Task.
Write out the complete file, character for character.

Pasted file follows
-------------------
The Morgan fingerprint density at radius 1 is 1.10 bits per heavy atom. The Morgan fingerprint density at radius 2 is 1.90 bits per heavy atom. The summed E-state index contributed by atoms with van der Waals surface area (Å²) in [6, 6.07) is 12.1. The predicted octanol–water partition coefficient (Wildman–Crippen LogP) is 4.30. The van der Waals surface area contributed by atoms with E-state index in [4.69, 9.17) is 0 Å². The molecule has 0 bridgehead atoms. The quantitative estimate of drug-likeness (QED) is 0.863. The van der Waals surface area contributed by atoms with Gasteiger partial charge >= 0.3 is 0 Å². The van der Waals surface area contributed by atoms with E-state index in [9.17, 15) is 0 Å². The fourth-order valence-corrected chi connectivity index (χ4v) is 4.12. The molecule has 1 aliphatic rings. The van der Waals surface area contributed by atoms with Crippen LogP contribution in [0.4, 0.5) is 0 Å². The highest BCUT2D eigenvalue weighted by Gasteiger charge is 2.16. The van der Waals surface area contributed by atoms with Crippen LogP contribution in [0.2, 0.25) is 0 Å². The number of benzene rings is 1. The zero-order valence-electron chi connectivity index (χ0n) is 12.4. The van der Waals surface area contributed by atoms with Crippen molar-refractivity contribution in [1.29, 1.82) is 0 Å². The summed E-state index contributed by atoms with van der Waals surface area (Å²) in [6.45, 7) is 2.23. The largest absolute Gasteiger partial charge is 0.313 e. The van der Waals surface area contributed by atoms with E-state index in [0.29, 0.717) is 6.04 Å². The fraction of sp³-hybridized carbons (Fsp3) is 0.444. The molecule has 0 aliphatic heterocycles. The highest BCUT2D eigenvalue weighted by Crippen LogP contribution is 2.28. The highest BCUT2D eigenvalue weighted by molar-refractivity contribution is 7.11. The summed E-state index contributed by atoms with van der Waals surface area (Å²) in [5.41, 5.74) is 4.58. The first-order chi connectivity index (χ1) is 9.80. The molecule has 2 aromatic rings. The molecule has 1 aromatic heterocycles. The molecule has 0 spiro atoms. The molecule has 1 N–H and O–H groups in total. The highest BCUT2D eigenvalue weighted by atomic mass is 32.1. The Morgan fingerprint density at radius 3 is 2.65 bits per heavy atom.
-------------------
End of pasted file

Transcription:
The Morgan fingerprint density at radius 1 is 1.10 bits per heavy atom. The Morgan fingerprint density at radius 2 is 1.90 bits per heavy atom. The summed E-state index contributed by atoms with van der Waals surface area (Å²) in [6, 6.07) is 12.1. The predicted octanol–water partition coefficient (Wildman–Crippen LogP) is 4.30. The van der Waals surface area contributed by atoms with E-state index in [4.69, 9.17) is 0 Å². The molecule has 0 bridgehead atoms. The quantitative estimate of drug-likeness (QED) is 0.863. The van der Waals surface area contributed by atoms with Gasteiger partial charge >= 0.3 is 0 Å². The van der Waals surface area contributed by atoms with E-state index in [9.17, 15) is 0 Å². The fourth-order valence-corrected chi connectivity index (χ4v) is 4.12. The molecule has 1 aliphatic rings. The van der Waals surface area contributed by atoms with Crippen LogP contribution in [0.4, 0.5) is 0 Å². The highest BCUT2D eigenvalue weighted by Gasteiger charge is 2.16. The van der Waals surface area contributed by atoms with Crippen LogP contribution in [0.2, 0.25) is 0 Å². The number of benzene rings is 1. The zero-order valence-electron chi connectivity index (χ0n) is 12.4. The van der Waals surface area contributed by atoms with Crippen molar-refractivity contribution in [1.29, 1.82) is 0 Å². The summed E-state index contributed by atoms with van der Waals surface area (Å²) in [6.45, 7) is 2.23. The largest absolute Gasteiger partial charge is 0.313 e. The van der Waals surface area contributed by atoms with E-state index in [0.29, 0.717) is 6.04 Å². The fraction of sp³-hybridized carbons (Fsp3) is 0.444. The molecule has 0 aliphatic heterocycles. The highest BCUT2D eigenvalue weighted by Crippen LogP contribution is 2.28. The highest BCUT2D eigenvalue weighted by molar-refractivity contribution is 7.11. The summed E-state index contributed by atoms with van der Waals surface area (Å²) in [5.41, 5.74) is 4.58. The first-order chi connectivity index (χ1) is 9.80. The molecule has 2 aromatic rings. The molecule has 1 aromatic heterocycles. The molecule has 0 spiro atoms. The molecule has 1 N–H and O–H groups in total. The highest BCUT2D eigenvalue weighted by atomic mass is 32.1. The Morgan fingerprint density at radius 3 is 2.65 bits per heavy atom.